Cave paintings of birds captured this interest early on. Legends such as Dedalus and Icarus were born. Great thinkers, such as DaVinci, contemplated how to sail the skies with complex and amazing machines. In the late 18th century, humans finally achieved the ability to ascend skyward, when the Montgolfier brothers successfully tested a flying apparatus powered by hot air.
Now, almost 250 years later and throwing a bit less caution to the wind, so to speak, people from around the world are lining up for virtual flying experiences. Housed in enclosed buildings with no access to the sky itself, these neo-aviators are flying over Holland, Washington, China, California, and even fantasy worlds without traveling more than a few feet.
Without a doubt, Mark Sumner stands out as the inventor of the flying theater market. His tinkering with an Erector Set led to the development of Soarin’, which debuted at Disney’s Epcot in 2001. Since that time, the flying theater has slowly evolved, and the market has grown.
A noticeable shift in expectations normally accompanies such market expansions. Similar to advancements made to the automobile decades ago, such as cruise control and airbag systems, guests have started to wonder what’s beyond the first generation of flying theaters. They are eager for more. They have a desire for evolution.
The good news is, we desire the same thing here at Falcon’s Licensing. We are driven to ponder profound questions because we know if we find the answers, we can share new dimensions of imagination with the masses. So, we spent time scratching our skulls for new approaches to engage potential flyers.
When we tasked ourselves with the challenge of creating the next generation flying theater experience, we knew the most important aspect was to make guests feel like they are inside a magical experience. The seedlings of our Suspended Theater® concept grew from there.
The key feature is the element of surprise. When guests are loaded into the theater, there is no hint of what’s to come. They think it’s just a standard theater but are soon surprised to be smoothly lifted skyward and elegantly tilted into place in front of a massive compound curved screen they didn’t know was there. This “reveal technology” immerses guests in powerful 3D media in a way no one has ever experienced before.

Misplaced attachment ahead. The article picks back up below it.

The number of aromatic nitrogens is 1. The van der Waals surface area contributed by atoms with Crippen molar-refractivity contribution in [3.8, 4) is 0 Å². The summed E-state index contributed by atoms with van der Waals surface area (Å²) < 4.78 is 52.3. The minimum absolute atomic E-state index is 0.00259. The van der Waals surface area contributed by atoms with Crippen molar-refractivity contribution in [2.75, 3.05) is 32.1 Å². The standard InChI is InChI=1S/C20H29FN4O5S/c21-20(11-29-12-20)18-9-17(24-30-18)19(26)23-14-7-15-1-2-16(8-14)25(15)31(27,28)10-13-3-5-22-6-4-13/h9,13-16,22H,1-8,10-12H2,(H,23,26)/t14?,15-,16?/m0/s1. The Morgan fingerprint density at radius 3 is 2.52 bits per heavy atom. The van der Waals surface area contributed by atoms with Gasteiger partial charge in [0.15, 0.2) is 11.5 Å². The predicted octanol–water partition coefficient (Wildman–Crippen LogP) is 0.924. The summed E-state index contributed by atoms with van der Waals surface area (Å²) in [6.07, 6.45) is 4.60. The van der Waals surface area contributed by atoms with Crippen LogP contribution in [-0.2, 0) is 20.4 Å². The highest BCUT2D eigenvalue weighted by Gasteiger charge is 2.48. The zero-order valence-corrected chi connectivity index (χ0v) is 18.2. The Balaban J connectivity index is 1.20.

While innovative at the time of their inception, the straightforward, travelogue style of flying theater films is dated. The popularity of storytelling within dark rides, and even roller coasters now, has proven that guests embrace more complex narratives. Sure, flying over coastlines and mountains is still nice, but traveling underwater, chasing mythical creatures, or exploring unknown civilizations can be transcendent.
With our in-house media team, we focus on a true storyline, taking riders on epic journeys of a fantastical nature that harness the power of the ride system. The story is uninterrupted, seamless, and suspenseful. No matter where the guest looks, they are immersed in the spectacle of the content.
The combination of a uniquely designed system and truly immersive 3D storytelling creates an unparalleled flying theater experience. Once liftoff occurs, there is only pure, uninhibited flight.
One of the first installations of this next generation flying theater experience is coming to an all-new Katmandu theme park in Punta Cana, Dominican Republic in 2021. Featuring a fun and exciting storyline based on the world of the Katmandu characters, the Suspended Theater® by Falcon’s Licensing takes flight at a time when reusable rockets can leave Earth and return by precisely landing on floating drone ships in the ocean.
The point is, we are as excited and enthusiastic about participating in the evolution of this medium of storytelling as Jacques-Étienne Montgolfier was when he left his brother on the ground and ascended into the sky.
Mostly unrelated note: As many in the world of theme park design and surrounding fields are artists of some sort, please take a look at what paper you use. The Montgolfier brothers were paper manufacturers in France, and their lineage continues today, producing fine art paper under the company name Canson®.
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